Monday, December 07, 2009

A Different Take on Myanmar and Thailand--and Gorgeous Indian Music!

I am sitting in my hotel room watching Sunday's football highlights [thank you, God, for ESPN in Australia], and I just heard Drew Brees say, "I believe in karma--what goes around comes around; maybe now it's our turn." Funny.
Before I get into my day, I want to make sure to thank John Spangler, who, while he was helping me with fonts and things via email, made the mistake of saying that if I had "a picture or two" that I wanted to post, I could send it to him and he would post it for me. Well, that was all the camel needed to get her nose under the tent [as my grandmother used to say--what a great image!]--and since then, I have emailed John multiple pictures & he has dutifully posted every one. So, if you have appreciated the pictures, thank Pastor Spangler!!
I think that one of the most common perceptions of Buddhism in the West is that it is a thorough-going non-violent religion. Many people, I think, who become enamored of Buddhism do so because, unlike Islam or Christianity, for example, Buddhism does not seem to have periods of violence in its history. Certainly, there is a large measure of truth in that statement, but I heard a presentation today that persuasively challenged that conventional wisdom. The presentation was on "Religious Conflict and Persecution: The Cases of Myanmar, Thailand and Iran." It was the first speaker, Dr. Helen James, who spoke about Myanmar and Thailand, arguing that Buddhism is the de facto state religion in both countries; and that, contrary to the perception in the West, both governments are oppressive, both governments use Buddhism to legitimize their own ends, and historically, Buddhists in both countries have been associated with violence, particularly against the minority Muslim populations--either directly or indirectly.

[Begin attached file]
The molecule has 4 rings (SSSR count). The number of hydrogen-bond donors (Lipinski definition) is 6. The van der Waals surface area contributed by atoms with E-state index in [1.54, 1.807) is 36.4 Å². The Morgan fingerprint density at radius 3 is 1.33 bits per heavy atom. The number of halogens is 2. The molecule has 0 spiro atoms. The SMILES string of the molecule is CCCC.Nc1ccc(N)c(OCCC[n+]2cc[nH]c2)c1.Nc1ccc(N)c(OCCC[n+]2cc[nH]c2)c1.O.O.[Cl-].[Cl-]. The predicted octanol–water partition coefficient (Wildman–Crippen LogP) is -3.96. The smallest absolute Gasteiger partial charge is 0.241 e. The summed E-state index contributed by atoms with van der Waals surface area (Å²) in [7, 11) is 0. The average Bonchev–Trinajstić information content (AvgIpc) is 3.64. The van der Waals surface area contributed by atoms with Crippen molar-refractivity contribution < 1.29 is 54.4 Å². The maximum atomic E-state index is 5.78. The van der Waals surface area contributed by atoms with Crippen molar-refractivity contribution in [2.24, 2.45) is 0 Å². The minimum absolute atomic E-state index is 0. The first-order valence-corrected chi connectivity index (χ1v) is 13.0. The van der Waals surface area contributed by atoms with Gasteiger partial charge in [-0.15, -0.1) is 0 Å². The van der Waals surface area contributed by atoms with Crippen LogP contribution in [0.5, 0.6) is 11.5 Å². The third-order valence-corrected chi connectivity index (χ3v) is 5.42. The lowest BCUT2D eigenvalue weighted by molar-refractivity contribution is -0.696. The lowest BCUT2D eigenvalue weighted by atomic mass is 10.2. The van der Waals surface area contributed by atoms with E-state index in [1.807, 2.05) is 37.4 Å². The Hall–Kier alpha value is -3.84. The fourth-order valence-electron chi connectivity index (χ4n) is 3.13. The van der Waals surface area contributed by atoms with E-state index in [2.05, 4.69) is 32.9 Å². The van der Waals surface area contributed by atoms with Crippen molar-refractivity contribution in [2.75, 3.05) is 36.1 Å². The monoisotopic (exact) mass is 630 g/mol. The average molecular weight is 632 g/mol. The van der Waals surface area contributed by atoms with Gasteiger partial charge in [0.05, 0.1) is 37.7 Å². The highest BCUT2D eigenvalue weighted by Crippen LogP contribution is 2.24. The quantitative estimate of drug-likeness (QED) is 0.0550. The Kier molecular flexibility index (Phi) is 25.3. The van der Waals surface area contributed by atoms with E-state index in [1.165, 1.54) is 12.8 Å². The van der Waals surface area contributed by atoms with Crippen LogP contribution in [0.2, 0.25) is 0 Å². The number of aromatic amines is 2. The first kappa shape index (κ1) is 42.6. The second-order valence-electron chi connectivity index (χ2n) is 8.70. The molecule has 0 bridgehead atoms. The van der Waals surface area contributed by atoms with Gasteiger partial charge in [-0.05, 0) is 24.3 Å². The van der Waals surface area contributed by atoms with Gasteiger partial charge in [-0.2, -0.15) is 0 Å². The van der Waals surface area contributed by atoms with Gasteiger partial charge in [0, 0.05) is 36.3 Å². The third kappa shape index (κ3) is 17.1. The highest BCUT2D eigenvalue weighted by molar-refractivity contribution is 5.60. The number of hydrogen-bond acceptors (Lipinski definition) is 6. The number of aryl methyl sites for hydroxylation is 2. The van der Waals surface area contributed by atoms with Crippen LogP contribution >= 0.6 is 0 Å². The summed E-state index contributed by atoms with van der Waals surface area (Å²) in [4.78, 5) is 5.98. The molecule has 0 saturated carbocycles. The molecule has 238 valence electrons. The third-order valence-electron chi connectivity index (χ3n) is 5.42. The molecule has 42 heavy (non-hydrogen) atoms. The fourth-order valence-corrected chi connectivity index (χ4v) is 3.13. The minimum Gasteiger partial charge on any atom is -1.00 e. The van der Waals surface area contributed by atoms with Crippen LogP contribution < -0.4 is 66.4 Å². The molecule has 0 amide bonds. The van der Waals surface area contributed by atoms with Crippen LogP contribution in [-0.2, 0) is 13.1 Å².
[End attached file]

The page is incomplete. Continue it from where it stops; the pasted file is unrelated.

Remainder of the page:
This, I must admit, came as a shock to me: Myanmar, of course, is a military dictatorship, but Thailand is a constitutional monarchy, and is widely believed to be democratic in sensibilities. I asked Dr. James specifically in the Q & A time on what grounds she linked Thailand and Myanmar, and what the role of Buddhism was in both countries; and her answer was unequivocal. She was emphatic that the Western dualist construct of Thailand as peaceful & democratic, and Myanmar as oppressive is false. Not only from her research, but also from her years of living in Thailand extensively off and on since the 1960s, she is convinced that the two countries have much more in common than is typically assumed; and actually, both governments perpetrate the same type of violence. Sadly, Buddhists have been complicit in both. In her view, the main reason for the misconception is that since the Cold War, the United States has cultivated Thailand as an ally, and we like our allies to have the veneer of democracy, whether that accords with reality or not. Now, of course, currently, Buddhist monks are in the forefront of the resistance movement to the regime in Myanmar--I don't want to downplay their role in that. However, as is usually the case, things are more complicated in reality than they seem on the surface, especially when you start talking about violence against women, and state-sponsored discrimination, including gender discrimination within Buddhism itself.
The other presenter in this session was Dr. Natalie Mobini-Kesheh, a Bahá'í , who spoke about the oppression Bahá'ís have experienced in Iran, where they are the largest minority group. This is ironic, given that Iran is where the religion was founded in the mid 19th century by the prophet Bahá'u'lláh. She argued that particularly since the Iranian Revolution in 1979, there has been a concerted effort to wipe out the Bahá'í, not only in Iran, but even abroad: people have been killed, shrines have been razed, students have been dismissed from universities, etc.